• Motor Neurone Disease - In Motor Neurone Disease messages from the motor neurones gradually stop reaching the muscles. This leads the muscles to weaken, stiffen and waste, which can affect how you walk, talk, eat, drink and breathe. Some people also get changes to their thinking and behaviour, but the disease affects everyone differently. Not all symptoms will affect everyone, or in the same order. Symptoms also progress at varying speeds, which makes the course of the disease difficult to predict. MND is life-shortening and there is no cure. Although the disease will progress, symptoms can be managed with the help of a physiotherapist to achieve the best possible quality of life. They can support with exercise modification, positioning advice, maintain range of movement and breathing techniques

  • Functional Neurological Disorder (FND) - is a condition where there is a problem with the functioning of the nervous system and how the brain and body sends/receives signals. An individual with FND may experience a variety of symptoms such as muscle weakness, tremor, spasms, reduced mobility and independence, pain, fatigue, sensory changes and sleep problems. FND may also be known as conversion disorder. Physiotherapy for an individual with FND can help to improve their functional independence and overall condition. We can provide specific physiotherapy interventions focussing on diverted attention techniques and automatic movements to help improve your mobility and function. We can provide education to help you and your friends/family better understand your condition.  Physiotherapy combined with psychotherapy input can help you return to activity and optimise your abilities and quality of life.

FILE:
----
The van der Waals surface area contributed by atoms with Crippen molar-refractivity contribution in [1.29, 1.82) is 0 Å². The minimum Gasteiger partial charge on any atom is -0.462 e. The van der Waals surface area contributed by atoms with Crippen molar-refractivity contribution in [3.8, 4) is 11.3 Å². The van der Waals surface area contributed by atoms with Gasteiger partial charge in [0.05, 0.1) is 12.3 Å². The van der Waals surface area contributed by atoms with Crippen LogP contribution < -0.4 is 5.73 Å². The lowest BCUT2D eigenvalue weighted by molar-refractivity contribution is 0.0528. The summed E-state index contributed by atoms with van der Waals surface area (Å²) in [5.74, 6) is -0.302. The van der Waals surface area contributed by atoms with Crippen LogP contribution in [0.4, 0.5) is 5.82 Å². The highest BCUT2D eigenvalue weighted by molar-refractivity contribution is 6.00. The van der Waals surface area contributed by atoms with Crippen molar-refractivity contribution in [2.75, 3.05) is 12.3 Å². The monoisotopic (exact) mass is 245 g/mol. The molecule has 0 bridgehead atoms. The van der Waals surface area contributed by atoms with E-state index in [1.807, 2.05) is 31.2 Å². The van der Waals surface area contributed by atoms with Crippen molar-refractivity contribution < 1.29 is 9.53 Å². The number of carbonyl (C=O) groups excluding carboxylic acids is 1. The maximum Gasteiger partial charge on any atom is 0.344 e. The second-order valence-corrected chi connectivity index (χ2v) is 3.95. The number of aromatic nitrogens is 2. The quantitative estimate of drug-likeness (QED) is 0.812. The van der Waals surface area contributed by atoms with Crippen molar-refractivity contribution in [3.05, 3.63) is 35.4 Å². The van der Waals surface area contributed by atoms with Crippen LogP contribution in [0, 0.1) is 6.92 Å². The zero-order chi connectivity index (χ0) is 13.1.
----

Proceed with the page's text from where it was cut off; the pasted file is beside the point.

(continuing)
• Spinal Cord injury

  • Ataxia

  • Spasticity Management

  • Balance or fall issues

Please contact us if your condition is not on the list...

How can Physiotherapy help?

• Improving balance and posture

• Working on improving strength, flexibility and core stability

• Teaching strategies to help with freezing, initiating movement and shuffling gait and help make some automatic movements easier

• Improving walking

• Advice and therapy for pain relief

• Maintaining or improving effective breathing and voice control

• Falls prevention

• Improve cardiovascular fitness

• Improving fine motor movements

• Increase confidence in movement and in your everyday activities

• Increasing independence

• Improve quality of life




We offer in clinic appointments at Humanity Warwick, Hatton Country World, CV35 8XA, however the clinic is assessable upstairs.

 Therefore a home assessment can be arranged within 15 miles of CV35 8XA, to help those with reduced mobility.

Please contact us for an appointment, home appointments will incur a travel charge - a price will be given before appointment booking confirmed.

Appointment are available on Monday - Friday afternoons / evenings, we try to book new patients within 7 days.